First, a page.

This section is dedicated to changes that you probably noticed during your transition to iOS 7, but you might not have known just how deep the changes go — and how they may affect your apps. The fact that these changes are all related to user privacy should tip you off to how important user privacy is to Apple (and hence to you)!

1. -[UIDevice uniqueIdentifier] is no more

Apple has always taken the privacy of users quite seriously. -[UIDevice uniqueIdentifier] was originally deprecated on iOS 5, but iOS 7 drops it altogether. Xcode 5 won’t even let you compile an app that contains a reference to -[UIDevice uniqueIdentifier]! Additionally, the behavior of pre-iOS 7 apps that use -[UIDevice uniqueIdentifier] has changed on iOS 7: instead of returning the device’s UUID, this call returns a string starting with FFFFFFFF, followed by the hex value of -[UIDevice identifierForVendor].

2. UIPasteboard as shared area is now sandboxed

UIPasteboard is used to share data among apps. While that isn’t an issue in itself, a problem arose when developers started to use it to store generated identifiers and share the identifiers with all other interested apps. One library using this trick is OpenUDID.

In iOS 7, pasteboards created with +[UIPasteboard pasteboardWithName:create:] and +[UIPasteboard pasteboardWithUniqueName] are now only visible to apps in the same application group, which makes OpenUDID much less useful than it once was.

It’s still fine to use this kind of Mac though

It's still fine to use this kind of Mac though

It’s still fine to use this kind of Mac though

3. MAC addresses can’t be used to identify a device

Using the iOS device’s Media Access Control (MAC) address was another common approach to generate unique identifiers on iOS devices. A MAC address is a unique number assigned to the network adapter at the physical network level. Apple has alternate names for this address, such as “Hardware Address” or “Wi-Fi Address” in some cases, but these terms all refer to the same thing.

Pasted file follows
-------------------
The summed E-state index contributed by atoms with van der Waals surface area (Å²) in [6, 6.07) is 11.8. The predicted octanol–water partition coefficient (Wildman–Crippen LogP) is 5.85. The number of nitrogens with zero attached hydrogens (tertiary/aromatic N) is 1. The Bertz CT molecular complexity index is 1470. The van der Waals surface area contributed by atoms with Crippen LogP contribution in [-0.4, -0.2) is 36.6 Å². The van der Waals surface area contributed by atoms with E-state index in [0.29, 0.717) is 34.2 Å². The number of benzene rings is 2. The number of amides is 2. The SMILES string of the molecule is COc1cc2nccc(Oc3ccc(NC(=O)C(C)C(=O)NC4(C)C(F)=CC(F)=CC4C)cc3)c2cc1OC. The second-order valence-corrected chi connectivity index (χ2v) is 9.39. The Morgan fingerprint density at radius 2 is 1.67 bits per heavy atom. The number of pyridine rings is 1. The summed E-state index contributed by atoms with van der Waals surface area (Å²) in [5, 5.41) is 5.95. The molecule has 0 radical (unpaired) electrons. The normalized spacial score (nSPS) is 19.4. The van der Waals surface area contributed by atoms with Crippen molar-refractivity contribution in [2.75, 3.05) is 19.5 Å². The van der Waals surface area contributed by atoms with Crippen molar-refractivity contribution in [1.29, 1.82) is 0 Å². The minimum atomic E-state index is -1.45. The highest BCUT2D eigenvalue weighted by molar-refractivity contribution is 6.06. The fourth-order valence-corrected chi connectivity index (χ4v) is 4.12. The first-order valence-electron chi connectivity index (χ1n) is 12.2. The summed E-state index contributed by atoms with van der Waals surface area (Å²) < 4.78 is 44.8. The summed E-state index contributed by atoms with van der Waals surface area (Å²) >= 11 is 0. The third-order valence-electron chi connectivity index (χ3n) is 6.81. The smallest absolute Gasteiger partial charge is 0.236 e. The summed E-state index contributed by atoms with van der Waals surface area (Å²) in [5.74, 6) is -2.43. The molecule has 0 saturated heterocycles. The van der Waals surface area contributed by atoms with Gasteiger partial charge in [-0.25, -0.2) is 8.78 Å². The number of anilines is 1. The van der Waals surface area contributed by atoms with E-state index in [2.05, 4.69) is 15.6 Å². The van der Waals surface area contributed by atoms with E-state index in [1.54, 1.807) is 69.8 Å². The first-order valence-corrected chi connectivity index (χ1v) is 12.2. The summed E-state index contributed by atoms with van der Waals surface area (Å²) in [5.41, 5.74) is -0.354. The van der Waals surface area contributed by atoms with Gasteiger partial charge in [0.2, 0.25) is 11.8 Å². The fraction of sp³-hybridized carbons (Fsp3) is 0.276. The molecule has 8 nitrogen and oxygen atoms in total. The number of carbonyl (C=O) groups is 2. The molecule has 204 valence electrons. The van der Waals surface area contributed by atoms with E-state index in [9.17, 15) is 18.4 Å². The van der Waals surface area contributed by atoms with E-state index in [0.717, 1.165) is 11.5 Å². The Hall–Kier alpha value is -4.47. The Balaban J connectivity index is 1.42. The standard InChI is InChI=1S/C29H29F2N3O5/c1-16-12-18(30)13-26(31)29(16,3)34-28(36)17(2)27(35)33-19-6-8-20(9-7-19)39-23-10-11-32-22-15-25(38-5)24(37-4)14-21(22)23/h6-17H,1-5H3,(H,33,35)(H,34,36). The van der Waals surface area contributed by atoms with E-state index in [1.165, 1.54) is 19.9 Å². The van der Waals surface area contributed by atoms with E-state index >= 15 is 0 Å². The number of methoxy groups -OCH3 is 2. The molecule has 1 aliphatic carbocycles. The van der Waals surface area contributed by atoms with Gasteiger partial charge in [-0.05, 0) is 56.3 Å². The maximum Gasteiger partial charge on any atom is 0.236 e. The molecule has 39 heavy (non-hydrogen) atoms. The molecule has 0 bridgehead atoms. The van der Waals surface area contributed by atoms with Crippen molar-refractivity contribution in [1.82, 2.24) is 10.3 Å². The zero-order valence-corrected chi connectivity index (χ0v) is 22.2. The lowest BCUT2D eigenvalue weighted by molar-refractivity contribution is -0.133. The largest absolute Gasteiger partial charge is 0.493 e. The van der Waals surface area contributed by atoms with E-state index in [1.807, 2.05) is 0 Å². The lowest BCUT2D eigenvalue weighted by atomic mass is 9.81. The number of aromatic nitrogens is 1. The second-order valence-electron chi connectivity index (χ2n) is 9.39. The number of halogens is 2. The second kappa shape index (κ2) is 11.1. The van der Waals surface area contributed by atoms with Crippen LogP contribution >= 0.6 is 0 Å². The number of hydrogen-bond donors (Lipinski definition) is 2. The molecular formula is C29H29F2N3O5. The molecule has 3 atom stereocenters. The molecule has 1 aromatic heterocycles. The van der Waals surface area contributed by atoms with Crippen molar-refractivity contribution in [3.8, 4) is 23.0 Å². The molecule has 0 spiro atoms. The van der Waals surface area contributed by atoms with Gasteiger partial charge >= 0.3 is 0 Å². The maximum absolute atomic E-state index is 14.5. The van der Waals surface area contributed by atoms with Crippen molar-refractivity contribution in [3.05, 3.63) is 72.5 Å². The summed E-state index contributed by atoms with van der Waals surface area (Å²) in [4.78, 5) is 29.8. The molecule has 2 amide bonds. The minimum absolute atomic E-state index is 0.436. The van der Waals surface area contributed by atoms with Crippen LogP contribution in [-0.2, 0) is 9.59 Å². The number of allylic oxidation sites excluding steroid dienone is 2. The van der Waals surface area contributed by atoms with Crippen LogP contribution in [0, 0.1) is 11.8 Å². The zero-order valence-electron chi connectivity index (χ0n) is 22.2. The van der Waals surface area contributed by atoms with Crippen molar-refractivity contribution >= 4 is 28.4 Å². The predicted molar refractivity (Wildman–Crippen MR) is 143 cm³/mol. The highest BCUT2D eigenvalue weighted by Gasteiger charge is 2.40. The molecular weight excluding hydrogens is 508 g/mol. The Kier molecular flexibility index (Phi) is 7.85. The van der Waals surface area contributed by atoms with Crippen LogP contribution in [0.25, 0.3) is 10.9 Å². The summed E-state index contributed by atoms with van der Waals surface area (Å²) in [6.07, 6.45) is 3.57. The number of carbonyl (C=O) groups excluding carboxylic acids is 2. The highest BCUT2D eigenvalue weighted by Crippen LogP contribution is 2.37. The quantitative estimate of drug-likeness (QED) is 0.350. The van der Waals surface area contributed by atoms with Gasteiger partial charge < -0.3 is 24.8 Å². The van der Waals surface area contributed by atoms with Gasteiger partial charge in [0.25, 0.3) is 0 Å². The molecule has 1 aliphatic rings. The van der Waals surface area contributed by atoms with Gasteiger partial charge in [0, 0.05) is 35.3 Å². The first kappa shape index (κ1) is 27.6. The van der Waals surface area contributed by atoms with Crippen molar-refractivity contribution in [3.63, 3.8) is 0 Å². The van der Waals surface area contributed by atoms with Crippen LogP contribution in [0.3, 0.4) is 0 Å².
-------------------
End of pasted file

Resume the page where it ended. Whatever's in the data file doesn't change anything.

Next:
A lot of projects and frameworks used this approach to generate unique device IDs, such as ODIN. However, Apple doesn’t want anyone to potentially identify a user by their MAC address, so all calls to retrieve the MAC address on iOS 7 return 02:00:00:00:00:00. That’s it. No crying. Put those tears away.

Apple made it pretty clear that you should use -[UIDevice identifierForVendor] or -[ASIdentifierManager advertisingIdentifier] as unique identifiers in your frameworks and applications. Frankly, it’s not all that hard to implement these changes, as shown in the code snippet below:

NSString *identifierForVendor = [[UIDevice currentDevice].identifierForVendor UUIDString];
NSString *identifierForAdvertising = [[ASIdentifierManager sharedManager].advertisingIdentifier UUIDString];

Each of these approaches is best suited to a specific use case:

  • identifierForVendor is a value that is unique to the vendor; that is, all apps released by the same company running on the same device will have the same identifier. However, this value will change if the user deletes a vendor’s apps from their device and later reinstalls those same apps. So this scheme isn’t persistent.
  • advertisingIdentifier returns the same value to all vendors running on the same device and should only be used to serve up advertisements. This value too may change in some scenarios, such as when the user erases the device.

You can read more about the various approaches to in this post written by Ole Begemann.